Ellen Van Wageningen, The Windsor Star | May 04, 2013 | Last Updated: May 04, 2013 - 7:08 UTC
It is hard not to be skeptical about the Ontario government's budget pledge to reduce the average auto insurance premium by 15 per cent.
The last major changes made in 2010 to put a lid on rising rates have resulted in most Ontarians paying the same for less coverage.
The latest proposal will take both a well-coordinated effort to reduce auto insurance fraud and significant changes to the coverage offered, said Lubo Li, senior director of the services and emerging industries division at J.D. Power & Associates.
The same day the budget was tabled, J.D. Power announced the results of its annual Canadian Auto Insurance Customer Satisfaction Survey.
"One of the challenges we've seen is: do we have the flexibility to meet the emerging trends?" Li said.
For example, nowhere in Canada are auto insurers offering lower cost coverage tailored to snowbirds and students who need it only for a certain number of months, he said.
Ontarians pay some of the highest auto insurance premiums in North America. The reason cited by the industry and a provincial task force that studied the issue in 2011 is a high rate of fraud, something the latest proposals are supposed to address.
Li said he suspects Ontario's relatively generous benefits are the main reason for the fraud, which insurers blame for as much as 10 per cent of the cost of each policy.
In Windsor, the average annual cost of auto insurance for those who own their vehicle is $2,661, according to Kanetix, which provides rate comparisons for consumers.
Auto insurance rates on average nudged down 0.26 per cent in 2012, so Ontario is going in the right direction while rates in all other provinces covered by the J.D. Power survey this year went up, Li said.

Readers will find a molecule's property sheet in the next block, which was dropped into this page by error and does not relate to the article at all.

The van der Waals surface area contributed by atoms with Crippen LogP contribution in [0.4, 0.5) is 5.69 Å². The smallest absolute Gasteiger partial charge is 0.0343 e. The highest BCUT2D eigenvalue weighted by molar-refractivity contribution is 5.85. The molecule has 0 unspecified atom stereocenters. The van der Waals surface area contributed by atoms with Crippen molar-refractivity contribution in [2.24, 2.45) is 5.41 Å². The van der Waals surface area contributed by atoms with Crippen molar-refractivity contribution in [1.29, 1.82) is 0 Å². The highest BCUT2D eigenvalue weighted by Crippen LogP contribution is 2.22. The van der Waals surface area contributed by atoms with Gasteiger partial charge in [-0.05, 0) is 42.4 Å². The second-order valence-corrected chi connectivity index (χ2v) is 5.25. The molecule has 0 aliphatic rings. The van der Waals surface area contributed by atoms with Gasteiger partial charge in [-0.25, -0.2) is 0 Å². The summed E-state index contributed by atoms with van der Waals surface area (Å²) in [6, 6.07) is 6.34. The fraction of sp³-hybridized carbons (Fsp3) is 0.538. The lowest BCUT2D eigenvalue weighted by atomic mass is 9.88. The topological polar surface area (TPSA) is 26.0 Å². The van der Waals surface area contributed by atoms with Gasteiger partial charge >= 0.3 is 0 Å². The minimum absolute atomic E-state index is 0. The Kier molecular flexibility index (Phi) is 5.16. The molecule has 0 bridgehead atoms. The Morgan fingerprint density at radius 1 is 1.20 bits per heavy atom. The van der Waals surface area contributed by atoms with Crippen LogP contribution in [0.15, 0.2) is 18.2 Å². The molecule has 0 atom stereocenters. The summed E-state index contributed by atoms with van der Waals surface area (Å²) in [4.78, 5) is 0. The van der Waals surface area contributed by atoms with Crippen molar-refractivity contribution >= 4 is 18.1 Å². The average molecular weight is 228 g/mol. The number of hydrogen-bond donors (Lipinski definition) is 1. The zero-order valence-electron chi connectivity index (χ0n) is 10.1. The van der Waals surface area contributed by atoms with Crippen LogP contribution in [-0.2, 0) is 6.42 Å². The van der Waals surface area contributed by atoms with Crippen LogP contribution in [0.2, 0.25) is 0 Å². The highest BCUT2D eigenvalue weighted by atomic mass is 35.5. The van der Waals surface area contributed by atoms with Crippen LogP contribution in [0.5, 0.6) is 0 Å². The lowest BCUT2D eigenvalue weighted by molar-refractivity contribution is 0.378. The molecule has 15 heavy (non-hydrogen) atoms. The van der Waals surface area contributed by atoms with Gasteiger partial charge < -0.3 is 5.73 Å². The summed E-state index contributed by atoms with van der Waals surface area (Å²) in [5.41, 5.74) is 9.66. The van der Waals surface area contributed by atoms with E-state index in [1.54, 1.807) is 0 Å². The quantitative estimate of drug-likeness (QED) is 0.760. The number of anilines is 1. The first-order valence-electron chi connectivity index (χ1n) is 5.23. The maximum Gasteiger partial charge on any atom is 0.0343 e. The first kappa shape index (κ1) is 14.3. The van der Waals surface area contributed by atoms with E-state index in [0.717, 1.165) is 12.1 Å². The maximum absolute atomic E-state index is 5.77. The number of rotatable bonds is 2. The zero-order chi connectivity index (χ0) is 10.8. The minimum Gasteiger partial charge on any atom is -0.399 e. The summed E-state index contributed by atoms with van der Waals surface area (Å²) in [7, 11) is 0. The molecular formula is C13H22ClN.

The average premium paid by Ontarians surveyed was $1,700. It was $1,200 in British Columbia and the Prairies, $1,100 in the Maritimes, and $800 in Quebec. Quebec's public insurer, which only covers bodily injury, was rated as better than average when compared with private insurers, while B.C., Manitoba and Saskatchewan's public insurers were rated as inferior to the other major insurers in those provinces which provide enhanced coverage.
"I know people are frustrated with the free market and the high premiums we have to pay in Ontario, but if they think government insurance is the option look no further than B.C., Manitoba and Saskatchewan," Li said.
They have kept costs down but reduced choice and give customer service a lower priority, he said.
Yet in Ontario where the consumers have more choices than anywhere in Canada, customer ratings of the top 20 providers aren't that much different from the rest of the country, according to the J.D. Power survey.
The survey measured customers' assessments of interactions with the company, price, policy offerings, billing and payment, and claims.
The top rated company in Ontario and the Maritimes was Grey Power, which targets those over 50 years old with good driving records.
"Since we first started measuring customer experience back in 2008 in Canada, the industry has improved tremendously," Li said.
The latest survey shows the one issue that ticks off customers across the country is a hike in the price they have to pay.
Source: The Windsor Star